27:34 Wherefore I pray you to take some meat: for this is for your health: for there shall not an hair fall from the head of any of you.

What might unbelievers have thought when Paul took bread and gave God thanks?

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Acts 27:35 Standing in front of everyone, he took some bread and gave thanks to God. Then he broke off a piece and began to eat.
27:36 Others found hope in Paul’s encouragement and also ate.
King James
Acts 27:35 And when he had thus spoken, he took bread, and gave thanks to God in presence of them all: and when he had broken it, he began to eat. 36 Then were they all of good cheer, and they also took some meat.
27:36 Then were they all of good cheer, and they also took some meat.

How large a ship would have carried a load of grain and 276 passengers and crew?

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Acts 27:37 Two hundred seventy-six people were on the ship.
King James
Acts 27:37 And we were in all in the ship two hundred threescore and sixteen souls.

Why did the men dump the ship’s grain cargo?

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Acts 27:38 After they had eaten all they wanted, they further lightened the ship by dumping all the sacks of grain into the sea.
King James
Acts 27:38 And when they had eaten enough, they lightened the ship, and cast out the wheat into the sea.

What considerations might have led to the decision to run the ship aground? What did they expect to happen?

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Acts 27:39 In the daylight, they still didn’t recognize the coastline. When they saw a cove with a beach, they discussed whether they could get to shore by running the ship aground there.
27:40 They pulled the anchors and released the rudders, then hoisted the mainsail into the wind and headed for shore.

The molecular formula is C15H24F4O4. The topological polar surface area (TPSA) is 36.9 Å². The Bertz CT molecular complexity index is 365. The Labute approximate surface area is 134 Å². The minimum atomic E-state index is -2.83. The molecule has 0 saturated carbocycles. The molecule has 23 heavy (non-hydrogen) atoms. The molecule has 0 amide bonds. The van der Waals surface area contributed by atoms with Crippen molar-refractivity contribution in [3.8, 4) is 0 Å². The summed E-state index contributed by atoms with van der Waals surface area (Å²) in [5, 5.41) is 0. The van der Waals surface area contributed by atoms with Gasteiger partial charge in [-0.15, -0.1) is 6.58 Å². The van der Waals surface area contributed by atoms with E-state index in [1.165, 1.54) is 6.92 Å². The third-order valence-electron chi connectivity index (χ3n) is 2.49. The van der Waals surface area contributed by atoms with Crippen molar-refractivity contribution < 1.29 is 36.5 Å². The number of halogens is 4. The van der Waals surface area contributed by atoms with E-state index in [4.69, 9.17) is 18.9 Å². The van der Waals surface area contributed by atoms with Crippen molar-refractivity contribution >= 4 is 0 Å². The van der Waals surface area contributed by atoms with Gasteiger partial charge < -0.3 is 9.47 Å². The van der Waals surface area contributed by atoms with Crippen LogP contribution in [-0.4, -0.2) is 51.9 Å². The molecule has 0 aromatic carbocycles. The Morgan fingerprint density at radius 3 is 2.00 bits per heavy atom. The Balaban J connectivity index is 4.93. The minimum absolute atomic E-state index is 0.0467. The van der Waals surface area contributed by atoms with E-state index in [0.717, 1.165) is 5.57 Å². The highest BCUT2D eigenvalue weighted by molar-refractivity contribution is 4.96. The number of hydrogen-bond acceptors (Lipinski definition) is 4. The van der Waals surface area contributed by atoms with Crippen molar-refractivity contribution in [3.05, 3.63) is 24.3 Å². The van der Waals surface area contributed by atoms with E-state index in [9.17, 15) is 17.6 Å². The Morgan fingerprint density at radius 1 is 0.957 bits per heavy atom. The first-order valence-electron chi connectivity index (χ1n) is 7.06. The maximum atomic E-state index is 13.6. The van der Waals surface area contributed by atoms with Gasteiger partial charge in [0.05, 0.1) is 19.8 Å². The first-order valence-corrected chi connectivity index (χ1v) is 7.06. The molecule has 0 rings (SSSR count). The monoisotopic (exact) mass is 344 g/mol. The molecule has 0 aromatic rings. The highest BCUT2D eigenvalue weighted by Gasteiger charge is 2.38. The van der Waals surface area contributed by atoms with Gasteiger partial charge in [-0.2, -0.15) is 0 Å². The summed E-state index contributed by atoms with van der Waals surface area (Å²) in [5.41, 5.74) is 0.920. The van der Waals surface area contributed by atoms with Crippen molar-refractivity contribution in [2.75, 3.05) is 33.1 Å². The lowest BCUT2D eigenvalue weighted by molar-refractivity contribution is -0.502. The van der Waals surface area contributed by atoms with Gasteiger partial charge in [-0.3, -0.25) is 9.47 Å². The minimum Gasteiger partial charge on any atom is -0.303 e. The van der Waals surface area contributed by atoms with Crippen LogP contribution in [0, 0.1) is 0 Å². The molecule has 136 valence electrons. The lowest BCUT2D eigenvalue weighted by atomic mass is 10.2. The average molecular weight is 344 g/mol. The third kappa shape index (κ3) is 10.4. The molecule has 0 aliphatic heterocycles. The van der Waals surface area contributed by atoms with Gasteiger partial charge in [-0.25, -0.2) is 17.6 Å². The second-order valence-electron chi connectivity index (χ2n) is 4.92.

King James
Acts 27:39 And when it was day, they knew not the land: but they discovered a certain creek with a shore, into the which they were minded, if it were possible, to thrust in the ship.
27:40 And when they had taken up the anchors, they committed themselves unto the sea, and loosed the rudder bands, and hoised up the mainsail to the wind, and made toward shore.

When the ship began to break apart, would people have recognized the fulfillment of what Paul had predicted? Why or why not?

Author’s Thoughts
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Acts 27:41 When they hit a crosscurrent, the bow of the ship stuck fast in a sandbar. The stern was exposed to the violence of the waves and began to break apart.
King James
Acts 27:41 And falling into a place where two seas met, they ran the ship aground; and the forepart stuck fast, and remained unmoveable, but the hinder part was broken with the violence of the waves.

What reasons might Captain Julius have had for not wanting to kill Paul and the other prisoners?

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Acts 27:42 The soldiers thought they needed to kill the prisoners to keep them from swimming ashore and escaping.
27:43 But Captain Julius, wanting to save Paul, commanded everyone who could swim to leap into the water and get to land.
King James
Acts 27:42 And the soldiers’ counsel was to kill the prisoners, lest any of them should swim out, and escape.
27:43 But the centurion, willing to save Paul, kept them from their purpose; and commanded that they which could swim should cast themselves first into the sea, and get to land.

How unusual would it have been for 276 swimmers and non-swimmers to all reach land safely?

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Acts 27:44 hose who couldn’t swim found planks or any piece of the ship that would float, so everyone reached the shore safely.
King James
Acts 27:44 And the rest, some on boards, and some on broken pieces of the ship. And so it came to pass, that they escaped all safe to land.